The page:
My wife and I are members of the San Diego Natural History Museum, and I get the occasional bit of e-mail from them detailing their current programs. Tucked into a corner of the one I received today was this unfortunately phrased item:
Volunteer for BODY WORLDS.
Help reveal the wondrous functions of the human body to curious museum goers.
For those of you who are unaware of the nature of this exhibition, Body Worlds features plasticized human cadavers, many in artful poses, all of them partially dissected to reveal various aspects of human anatomy. All the bodies in Body Worlds were voluntarily donated by people who knew exactly what their remains were in for. While I assume the Natural History Museum needs extra docents for the exhibition, it sounds a bit like they’re begging for fresh cadavers. Clearly, they need a better editor.
I have not seen Body Worlds, unless you count the brief scene in Casino Royale where Daniel Craig slips an extra dead guy into the mix. I have, however, seen a competing exhibit simply titled Bodies. (It really should have an exclamation point. It should also be a musical.) Title aside, the major difference between Bodies and Body Worlds is that the cadavers displayed by Bodies were obtained from the Chinese Bureau of Police. While it is tempting to conclude that the corpses belong to the unclaimed and the indigent, they may very well be executed prisoners. In either case, these are clearly not volunteers.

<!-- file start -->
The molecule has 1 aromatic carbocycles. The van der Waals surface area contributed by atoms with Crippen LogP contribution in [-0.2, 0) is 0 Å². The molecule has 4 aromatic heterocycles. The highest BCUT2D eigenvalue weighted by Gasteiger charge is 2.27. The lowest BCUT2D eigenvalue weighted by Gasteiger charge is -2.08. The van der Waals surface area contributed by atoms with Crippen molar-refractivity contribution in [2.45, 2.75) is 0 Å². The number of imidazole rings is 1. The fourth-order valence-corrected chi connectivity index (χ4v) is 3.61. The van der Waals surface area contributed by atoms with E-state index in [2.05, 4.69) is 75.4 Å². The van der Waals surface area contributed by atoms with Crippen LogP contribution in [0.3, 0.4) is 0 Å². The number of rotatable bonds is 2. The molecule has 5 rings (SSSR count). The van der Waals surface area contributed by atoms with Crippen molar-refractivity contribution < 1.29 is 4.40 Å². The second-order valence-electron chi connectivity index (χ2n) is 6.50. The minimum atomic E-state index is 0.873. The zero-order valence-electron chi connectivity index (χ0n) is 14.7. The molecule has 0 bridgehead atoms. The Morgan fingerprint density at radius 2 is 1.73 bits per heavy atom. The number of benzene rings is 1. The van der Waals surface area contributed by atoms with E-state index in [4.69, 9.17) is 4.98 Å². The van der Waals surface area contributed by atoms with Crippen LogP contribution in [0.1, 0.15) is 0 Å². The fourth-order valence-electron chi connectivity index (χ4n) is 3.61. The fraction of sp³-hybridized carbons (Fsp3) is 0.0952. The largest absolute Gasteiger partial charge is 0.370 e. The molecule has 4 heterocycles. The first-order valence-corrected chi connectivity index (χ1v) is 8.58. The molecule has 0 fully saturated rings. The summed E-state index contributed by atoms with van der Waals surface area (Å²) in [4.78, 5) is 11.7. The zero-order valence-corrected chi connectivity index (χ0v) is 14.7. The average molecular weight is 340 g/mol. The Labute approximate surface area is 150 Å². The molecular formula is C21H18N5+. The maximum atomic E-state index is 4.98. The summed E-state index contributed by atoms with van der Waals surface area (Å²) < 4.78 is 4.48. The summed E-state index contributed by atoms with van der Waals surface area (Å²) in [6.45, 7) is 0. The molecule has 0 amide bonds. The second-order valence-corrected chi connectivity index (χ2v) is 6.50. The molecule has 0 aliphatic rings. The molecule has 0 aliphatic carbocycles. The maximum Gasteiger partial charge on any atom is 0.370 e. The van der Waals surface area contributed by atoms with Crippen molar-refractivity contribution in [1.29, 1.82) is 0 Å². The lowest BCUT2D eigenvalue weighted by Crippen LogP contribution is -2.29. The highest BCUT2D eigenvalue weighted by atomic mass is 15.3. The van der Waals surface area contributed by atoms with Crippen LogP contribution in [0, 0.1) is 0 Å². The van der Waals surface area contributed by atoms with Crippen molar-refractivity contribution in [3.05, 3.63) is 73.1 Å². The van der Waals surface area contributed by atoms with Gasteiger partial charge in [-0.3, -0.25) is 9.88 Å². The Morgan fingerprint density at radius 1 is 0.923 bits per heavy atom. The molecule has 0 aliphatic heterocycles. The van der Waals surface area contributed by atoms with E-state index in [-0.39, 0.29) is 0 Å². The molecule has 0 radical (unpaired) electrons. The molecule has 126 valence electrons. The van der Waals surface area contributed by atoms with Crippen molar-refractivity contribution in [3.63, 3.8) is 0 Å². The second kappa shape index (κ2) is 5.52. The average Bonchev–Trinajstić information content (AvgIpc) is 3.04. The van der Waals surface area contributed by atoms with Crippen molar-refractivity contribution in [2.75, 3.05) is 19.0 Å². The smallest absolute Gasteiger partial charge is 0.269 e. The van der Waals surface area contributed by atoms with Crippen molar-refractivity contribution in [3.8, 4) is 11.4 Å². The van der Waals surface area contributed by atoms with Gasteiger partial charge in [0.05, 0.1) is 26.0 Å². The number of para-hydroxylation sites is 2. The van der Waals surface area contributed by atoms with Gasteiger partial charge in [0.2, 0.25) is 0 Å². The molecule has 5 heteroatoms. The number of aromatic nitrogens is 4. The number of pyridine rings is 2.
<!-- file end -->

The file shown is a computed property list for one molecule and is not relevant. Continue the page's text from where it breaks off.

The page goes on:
Though aware of the exhibition’s dubious reputation, when Bodies came to San Diego I went. I told myself that I needed to do it to inspire and improve my writing. In reality, I just wanted to see some dead people. I saw them, and I found them surprisingly uninteresting. Perhaps it was the absence of stink and splatter, but the corpses seemed more like cheap plastic imitations than real dead matter. I’ve seen CSI reruns that offer up more cringes and shudders. By far the most engrossing item was a head that had been dissolved except for the circulatory system. The face appeared in an impressionist cloud of capillaries. I found it quite beautiful. I did have trouble looking at a row of preserved fetuses, mostly because I could not help wondering how they made their way from the womb to the display case.
We like to assume that bodies donated to medical schools in the United States are treated with more dignity, but is this really the case? Not always, according to Mary Roach, author of Stiff: The Curious Lives of Human Cadavers. When we think of bodies donated to science, we picture clear-eyed medical students studying our remains with sober expressions, but donated bodies have many other uses. Roach documents cadavers used for surgical practice (Would you want a virgin surgical resident practicing on live people?), safety testing (Does this batter’s helmet really prevent skull fractures if hit by a fastball? There’s only one way to find out.), and forensic research (So that’s what it looks like when you attack someone with a rotary sander.) All in all, I think I’d rather donate my body to Art.
While the preservation process used in both Bodies and Body Worlds is relatively new, the desire to gawk at dead people is as old as time. As for myself, I’ve done my gawking, and I feel no desire to do any more.